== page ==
One wrote this post up in the early fall of 2009 but never published it. After reading a nice post of the 2010 Jung Jak grade on Potery of Tea one decided to publish this as a reference.
Let's go back... and sit down on a sunny fall day with this green...
After sheding the four levels of packaging, the goods are revealed. The dry leaves are a beautiful vibrant green with a hue of blue running through them. They smell of evergreens and nuts under the soft, smooth, roasted notes- the scent of this tea is as delicate as its leaves. As the boiling water cools one meditates on these leaves and clears the mind.
The first infusion is prepared. There is fresh depth to this tea as well as a fair bit of green tea complexity. Things are light, watery, grassy with fishy, roasted notes.
The second infusion is light and tangy and stimulates the whole mouth with a silky feel. Roasted, fresh, sea-salted green notes are enjoyed.
In the third infusion the flavour is more roasted and fills the whole mouth. The chaqi is clean, alerting, and clear.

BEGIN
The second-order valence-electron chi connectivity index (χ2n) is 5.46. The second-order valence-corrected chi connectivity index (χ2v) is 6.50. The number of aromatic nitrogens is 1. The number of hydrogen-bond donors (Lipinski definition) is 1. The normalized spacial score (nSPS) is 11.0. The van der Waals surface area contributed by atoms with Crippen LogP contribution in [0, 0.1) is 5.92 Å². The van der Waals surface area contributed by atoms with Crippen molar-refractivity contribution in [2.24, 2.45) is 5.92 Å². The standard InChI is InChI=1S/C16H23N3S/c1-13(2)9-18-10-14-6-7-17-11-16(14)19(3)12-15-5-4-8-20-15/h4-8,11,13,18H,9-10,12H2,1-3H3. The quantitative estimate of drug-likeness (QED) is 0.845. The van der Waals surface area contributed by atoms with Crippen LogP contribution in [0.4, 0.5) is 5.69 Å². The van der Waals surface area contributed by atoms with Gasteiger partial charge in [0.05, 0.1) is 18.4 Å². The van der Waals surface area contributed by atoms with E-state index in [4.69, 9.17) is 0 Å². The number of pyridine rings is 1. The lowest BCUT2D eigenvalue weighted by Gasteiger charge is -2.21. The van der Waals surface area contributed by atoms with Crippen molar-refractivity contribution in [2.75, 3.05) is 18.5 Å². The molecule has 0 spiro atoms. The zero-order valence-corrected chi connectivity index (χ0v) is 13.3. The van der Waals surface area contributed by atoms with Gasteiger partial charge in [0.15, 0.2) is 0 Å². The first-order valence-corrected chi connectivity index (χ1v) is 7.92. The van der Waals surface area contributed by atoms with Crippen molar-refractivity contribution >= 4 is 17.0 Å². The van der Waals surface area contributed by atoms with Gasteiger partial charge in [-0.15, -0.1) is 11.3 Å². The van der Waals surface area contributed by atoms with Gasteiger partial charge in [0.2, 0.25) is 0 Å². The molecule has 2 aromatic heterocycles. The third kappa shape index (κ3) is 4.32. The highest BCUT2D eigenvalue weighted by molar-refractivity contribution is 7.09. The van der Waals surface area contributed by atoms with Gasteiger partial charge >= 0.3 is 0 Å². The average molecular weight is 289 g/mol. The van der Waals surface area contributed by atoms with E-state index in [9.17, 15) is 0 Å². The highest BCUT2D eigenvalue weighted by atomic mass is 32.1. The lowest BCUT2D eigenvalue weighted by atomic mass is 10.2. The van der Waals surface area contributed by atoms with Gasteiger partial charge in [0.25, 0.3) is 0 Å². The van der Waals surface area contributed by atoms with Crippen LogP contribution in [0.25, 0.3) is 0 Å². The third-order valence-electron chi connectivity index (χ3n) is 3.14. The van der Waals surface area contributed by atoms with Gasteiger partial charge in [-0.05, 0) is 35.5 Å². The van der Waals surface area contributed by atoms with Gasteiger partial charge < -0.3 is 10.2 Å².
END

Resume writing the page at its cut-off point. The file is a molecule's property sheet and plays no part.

The fourth infusion dries the lips and the front of the tongue. Light, roasted notes are still present but tones of hay start to emerge.
The fifth feels quite round and complete in the mouth in flavour and feel. Lower notes like pine tree and dirt harmonize with lighter notes in this infusion.
The sixth has a nice full taste and feel as well but a certain blandness is becoming evident. The seventh, eighth, and ninth infusions are watery, thin, gritty and dry. Some fishy & buttery notes are picked out.
The wet leaves show a nice mix of buds and small leaves.